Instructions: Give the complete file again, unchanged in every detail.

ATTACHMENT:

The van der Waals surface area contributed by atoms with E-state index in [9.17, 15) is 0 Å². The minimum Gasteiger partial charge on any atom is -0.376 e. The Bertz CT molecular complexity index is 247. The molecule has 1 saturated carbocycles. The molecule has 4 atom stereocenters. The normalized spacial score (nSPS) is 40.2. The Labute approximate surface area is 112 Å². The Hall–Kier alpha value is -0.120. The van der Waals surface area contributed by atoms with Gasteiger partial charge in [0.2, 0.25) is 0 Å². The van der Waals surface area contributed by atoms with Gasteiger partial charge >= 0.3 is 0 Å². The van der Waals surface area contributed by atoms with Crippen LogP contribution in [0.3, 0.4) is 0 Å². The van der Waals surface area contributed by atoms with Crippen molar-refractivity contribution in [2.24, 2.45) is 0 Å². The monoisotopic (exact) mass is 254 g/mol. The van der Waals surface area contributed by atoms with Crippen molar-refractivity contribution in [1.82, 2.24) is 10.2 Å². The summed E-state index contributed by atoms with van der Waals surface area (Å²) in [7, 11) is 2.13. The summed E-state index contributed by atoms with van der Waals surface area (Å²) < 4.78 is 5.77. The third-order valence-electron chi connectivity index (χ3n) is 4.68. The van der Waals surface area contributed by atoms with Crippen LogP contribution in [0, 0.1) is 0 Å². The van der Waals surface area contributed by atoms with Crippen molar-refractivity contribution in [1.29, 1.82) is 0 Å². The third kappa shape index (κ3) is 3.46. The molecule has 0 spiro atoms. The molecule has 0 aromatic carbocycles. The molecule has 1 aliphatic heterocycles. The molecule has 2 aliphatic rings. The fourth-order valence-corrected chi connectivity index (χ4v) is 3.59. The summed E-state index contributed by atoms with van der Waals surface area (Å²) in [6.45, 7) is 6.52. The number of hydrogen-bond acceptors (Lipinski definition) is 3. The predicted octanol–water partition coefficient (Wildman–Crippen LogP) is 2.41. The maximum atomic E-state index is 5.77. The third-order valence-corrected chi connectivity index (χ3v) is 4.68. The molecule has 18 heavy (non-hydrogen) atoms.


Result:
The van der Waals surface area contributed by atoms with E-state index in [9.17, 15) is 0 Å². The minimum Gasteiger partial charge on any atom is -0.376 e. The Bertz CT molecular complexity index is 247. The molecule has 1 saturated carbocycles. The molecule has 4 atom stereocenters. The normalized spacial score (nSPS) is 40.2. The Labute approximate surface area is 112 Å². The Hall–Kier alpha value is -0.120. The van der Waals surface area contributed by atoms with Gasteiger partial charge in [0.2, 0.25) is 0 Å². The van der Waals surface area contributed by atoms with Gasteiger partial charge >= 0.3 is 0 Å². The van der Waals surface area contributed by atoms with Crippen LogP contribution in [0.3, 0.4) is 0 Å². The van der Waals surface area contributed by atoms with Crippen molar-refractivity contribution in [2.24, 2.45) is 0 Å². The monoisotopic (exact) mass is 254 g/mol. The van der Waals surface area contributed by atoms with Crippen molar-refractivity contribution in [1.82, 2.24) is 10.2 Å². The summed E-state index contributed by atoms with van der Waals surface area (Å²) in [7, 11) is 2.13. The summed E-state index contributed by atoms with van der Waals surface area (Å²) < 4.78 is 5.77. The third-order valence-electron chi connectivity index (χ3n) is 4.68. The van der Waals surface area contributed by atoms with Crippen LogP contribution in [0, 0.1) is 0 Å². The van der Waals surface area contributed by atoms with Crippen molar-refractivity contribution in [1.29, 1.82) is 0 Å². The third kappa shape index (κ3) is 3.46. The molecule has 0 spiro atoms. The molecule has 0 aromatic carbocycles. The molecule has 1 aliphatic heterocycles. The molecule has 2 aliphatic rings. The fourth-order valence-corrected chi connectivity index (χ4v) is 3.59. The summed E-state index contributed by atoms with van der Waals surface area (Å²) in [6.45, 7) is 6.52. The number of hydrogen-bond acceptors (Lipinski definition) is 3. The predicted octanol–water partition coefficient (Wildman–Crippen LogP) is 2.41. The maximum atomic E-state index is 5.77. The third-order valence-corrected chi connectivity index (χ3v) is 4.68. The molecule has 18 heavy (non-hydrogen) atoms.